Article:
From NMC specialists in modern British music, David Sawer Rumpelstitlskin, with Martyn Brabbins conducting the Birmingham Contemporary Music Group, the team who premiered the ballet in 2010 and also the Rumpelstiltkin Suite (2011) featured here, recorded at a performance at the Wigmore Hall in 2013. Rumpelstiltskin was one of the BCMG's most successful commissions : this commercial release has long been awaited.
Rumpelstiltskin is a fairy tale so grim even Disney stays clear. A bankrupt miller fools bailiffs, claiming that his daughter can spin straw into gold. Up pops an ugly dwarf, who staves off the crisis, but keeps the girl prisoner. Though the miller was lying about the girl's ability to spin gold from straw, the Dwarf makes the scam come true. The King is fooled and makes the girl his queen. When the dwarf returns to collect his payoff, the the girl steals the secret of the spell and gets rid of him by revealing his name. He shatters into many pieces. The girl's as dishonest as her father was. She thinks she's entitled to riches she didn't earn, and destroys the outsider to whom she owed her good fortune. What kind of moral does this tell? Sawer's take on the tale is uncompromising : it's a parable for modern times.
The fully staged original (Stewart Laing) presented the tale with stark stylization, the set a box-like structure which emphasized the claustrophia : scams are being woven, caught up in their own mad logic. Even then, though, music was integral to the narrative. Members of the BCMG moved on stage in and out of the set, the action standing still at critical points to highlight solo players. Effectively, instruments as singers, telling the story without words. The idea of weaving and stalking flowed from the structure of the score. One ensemble with muffled tuba, trumpet, horn, clarinets, oboe, flute, bassoon, bass - dark, ominous - represented one force. The other, smaller ensemble led by harp, with violin, viola, cello represented something more fragile. At first, the girl, but later the Dwarf, destroyed when she loses her innocence. Both groups merge and change like a puzzle "spun" from sound on different levels. Interpretively, this expresses the changing alliances in the plot, the good becoming evil, the strong becoming weak.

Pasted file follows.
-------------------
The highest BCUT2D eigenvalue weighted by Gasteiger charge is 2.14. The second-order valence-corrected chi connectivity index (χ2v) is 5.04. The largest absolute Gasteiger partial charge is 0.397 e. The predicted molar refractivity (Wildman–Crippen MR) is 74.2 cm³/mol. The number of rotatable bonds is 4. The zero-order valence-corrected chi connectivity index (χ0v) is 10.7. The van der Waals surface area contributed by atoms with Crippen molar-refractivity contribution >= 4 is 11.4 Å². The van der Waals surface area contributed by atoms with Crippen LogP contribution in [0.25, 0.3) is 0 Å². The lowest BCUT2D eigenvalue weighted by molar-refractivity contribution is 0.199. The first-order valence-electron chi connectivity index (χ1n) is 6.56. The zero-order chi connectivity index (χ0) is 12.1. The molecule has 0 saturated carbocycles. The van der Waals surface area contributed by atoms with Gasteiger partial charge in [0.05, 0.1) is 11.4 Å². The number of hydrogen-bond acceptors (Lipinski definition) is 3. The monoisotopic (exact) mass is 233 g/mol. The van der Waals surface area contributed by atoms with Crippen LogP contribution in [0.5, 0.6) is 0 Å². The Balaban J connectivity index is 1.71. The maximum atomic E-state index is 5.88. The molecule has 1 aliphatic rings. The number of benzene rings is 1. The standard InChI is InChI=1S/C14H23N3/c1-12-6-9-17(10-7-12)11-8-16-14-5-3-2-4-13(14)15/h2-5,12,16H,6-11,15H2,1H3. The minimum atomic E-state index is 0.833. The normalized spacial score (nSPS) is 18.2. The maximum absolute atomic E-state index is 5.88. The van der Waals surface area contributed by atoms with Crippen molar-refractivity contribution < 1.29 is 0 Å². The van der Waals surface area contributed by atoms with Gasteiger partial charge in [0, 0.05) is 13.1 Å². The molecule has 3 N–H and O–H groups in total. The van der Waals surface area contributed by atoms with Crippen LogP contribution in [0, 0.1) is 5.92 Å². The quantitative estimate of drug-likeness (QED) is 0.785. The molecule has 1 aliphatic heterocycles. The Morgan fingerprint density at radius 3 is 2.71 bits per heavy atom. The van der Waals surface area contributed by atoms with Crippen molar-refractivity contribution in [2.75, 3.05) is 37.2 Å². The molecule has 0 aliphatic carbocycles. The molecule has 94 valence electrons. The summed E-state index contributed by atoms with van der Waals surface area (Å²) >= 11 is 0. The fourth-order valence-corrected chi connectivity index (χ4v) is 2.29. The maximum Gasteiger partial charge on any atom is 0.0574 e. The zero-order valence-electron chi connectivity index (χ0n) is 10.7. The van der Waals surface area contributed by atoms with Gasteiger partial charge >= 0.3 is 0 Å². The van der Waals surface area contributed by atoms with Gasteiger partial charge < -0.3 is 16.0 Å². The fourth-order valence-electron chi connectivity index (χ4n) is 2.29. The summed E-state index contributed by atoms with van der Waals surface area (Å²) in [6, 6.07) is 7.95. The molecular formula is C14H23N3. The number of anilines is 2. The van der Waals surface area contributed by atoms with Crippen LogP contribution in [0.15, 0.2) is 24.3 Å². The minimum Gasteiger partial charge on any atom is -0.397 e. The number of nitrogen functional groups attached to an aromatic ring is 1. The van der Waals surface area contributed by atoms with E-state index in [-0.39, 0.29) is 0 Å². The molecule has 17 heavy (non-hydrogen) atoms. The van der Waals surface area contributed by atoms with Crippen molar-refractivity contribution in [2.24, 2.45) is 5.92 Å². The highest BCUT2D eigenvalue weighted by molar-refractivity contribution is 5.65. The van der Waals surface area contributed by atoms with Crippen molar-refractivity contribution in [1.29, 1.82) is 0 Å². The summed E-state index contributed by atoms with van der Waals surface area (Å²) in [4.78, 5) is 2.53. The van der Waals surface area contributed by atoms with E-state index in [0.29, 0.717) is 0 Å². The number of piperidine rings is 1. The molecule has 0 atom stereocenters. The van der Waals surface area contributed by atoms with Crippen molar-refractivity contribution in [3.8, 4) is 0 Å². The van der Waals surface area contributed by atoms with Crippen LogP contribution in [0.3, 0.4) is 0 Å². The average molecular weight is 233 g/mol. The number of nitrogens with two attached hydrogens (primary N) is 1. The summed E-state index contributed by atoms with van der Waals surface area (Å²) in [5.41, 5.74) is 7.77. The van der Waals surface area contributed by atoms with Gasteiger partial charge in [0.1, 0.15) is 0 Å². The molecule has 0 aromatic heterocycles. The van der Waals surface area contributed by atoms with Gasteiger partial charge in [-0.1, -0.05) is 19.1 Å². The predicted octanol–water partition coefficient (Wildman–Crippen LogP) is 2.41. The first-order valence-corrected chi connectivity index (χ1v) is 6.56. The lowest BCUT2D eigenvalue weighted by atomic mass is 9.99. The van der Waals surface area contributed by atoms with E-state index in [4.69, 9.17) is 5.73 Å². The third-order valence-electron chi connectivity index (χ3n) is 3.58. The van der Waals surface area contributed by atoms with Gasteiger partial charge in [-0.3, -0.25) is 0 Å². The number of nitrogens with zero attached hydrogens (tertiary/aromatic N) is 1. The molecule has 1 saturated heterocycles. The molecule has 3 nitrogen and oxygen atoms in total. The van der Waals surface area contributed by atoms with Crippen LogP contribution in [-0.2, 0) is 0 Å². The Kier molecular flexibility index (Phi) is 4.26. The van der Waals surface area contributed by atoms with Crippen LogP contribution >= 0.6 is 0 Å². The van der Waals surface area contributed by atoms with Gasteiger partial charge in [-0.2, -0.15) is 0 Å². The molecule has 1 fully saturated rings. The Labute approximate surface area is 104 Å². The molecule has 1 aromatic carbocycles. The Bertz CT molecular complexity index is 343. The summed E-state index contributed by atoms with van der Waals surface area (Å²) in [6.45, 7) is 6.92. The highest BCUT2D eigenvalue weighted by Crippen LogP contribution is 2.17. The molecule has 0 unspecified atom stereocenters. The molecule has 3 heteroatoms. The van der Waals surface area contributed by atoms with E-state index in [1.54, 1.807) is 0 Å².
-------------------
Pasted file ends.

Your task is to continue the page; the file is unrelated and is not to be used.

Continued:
Sawer's Rumpelstilstkin Suite concentrates the intensity still further. In the first movement, "The Idle Boast", tuba and bassoon suggest the miller's bombast, and probably also the Dwarf's pride. Trumpets call out, "naming" the miller with sounds of alarm, much as the girl eventually names the Dwarf. As the spell takes hold, the harp, winds and strings, evoke the sound of busy spinning - percussive strikes imitating the shuttle of the spinning wheel flying frantically back and forth. Gradually, the pile of gold rises higher and higher til perhaps we can't see the girl anymore behind the wall of booming orchestral sound. Trumpets announce "The Wedding and Coronation" but what are the baleful sounds of bassoon and clarinet telling us ? The procession goes on its merry way, figures repeating as if in perpetual motion. Bassoon and tuba dance along : as long as surfaces shine, no-one questions. All must be gold. "The Guessing Game" is brief but tense, strings duelling brass and winds. In the "The Dwarf Alone", the mood is darker : the harp at its lowest register, the brass and winds pacing tense patterns, as if the Dwarf was stomping his feet. The trumpet blows raspberries, cruelly mocking the Dwarf's dilemma. Rumpelstiltskin does his last dance, clumsy, grotesques, with strident interjections from the brass, long, high pitched screams and turbulent circular lines suggesting upheaval. The sharp percussive sounds which once suggested the shuttle of the spinning wheel return. The Dwarf dies but the girls keeps spinning her scam.
Cat's-eye (1986) is an early work, but already Sawer's distinctive feel for dramatic dialectic is apparent. Instruments operate in pairs and in larger groups, with piano and harp at the centre, interacting with nervous, jerky frisson, in constantly changing patterns, each of the seven sections developing what went before. Sustained chords contrast with staccato, moments of near-silence with explosive outburst. Like the sense of perpetual motion in the Rumpelstiltskin Suite, Cat's-Eye generates and regenerates itself with inventive energy.
With April\March (2106), Sawer adapts concepts of time and time reversal, to create an intricate puzzle. Note the backslash in the title ! Inspired by Jorge Luis Borges's short story A survey of the Works of Herbert Quain, Sawer experiments with ideas of symmetry, rules subverted and reformulated, sequences moving backwards as well as forward. A melody is heard as if from a distant past, but its lines blur, as if it were being heard back to front. "Time", writes Steph Power for NMC, "is key to Sawer's music on many levels. It's the precision of his timing, allied with an instinct for structural proportaion and elegance that enables him to explore oppositional tensions with such verve. Boldness and clarity of texture, surprise, economy of ecxpression and an ear for the catchily skew-whiff combine in ways that see-saw between equilibrium and dis-equilbrium, while always remaining cogent and direct". Though this music is accessible to listen to, it isn't easy to play. Martyn Brabbins and The Birmingham Contemporary Music Group perform it with the precision and idiomatic panache it deserves.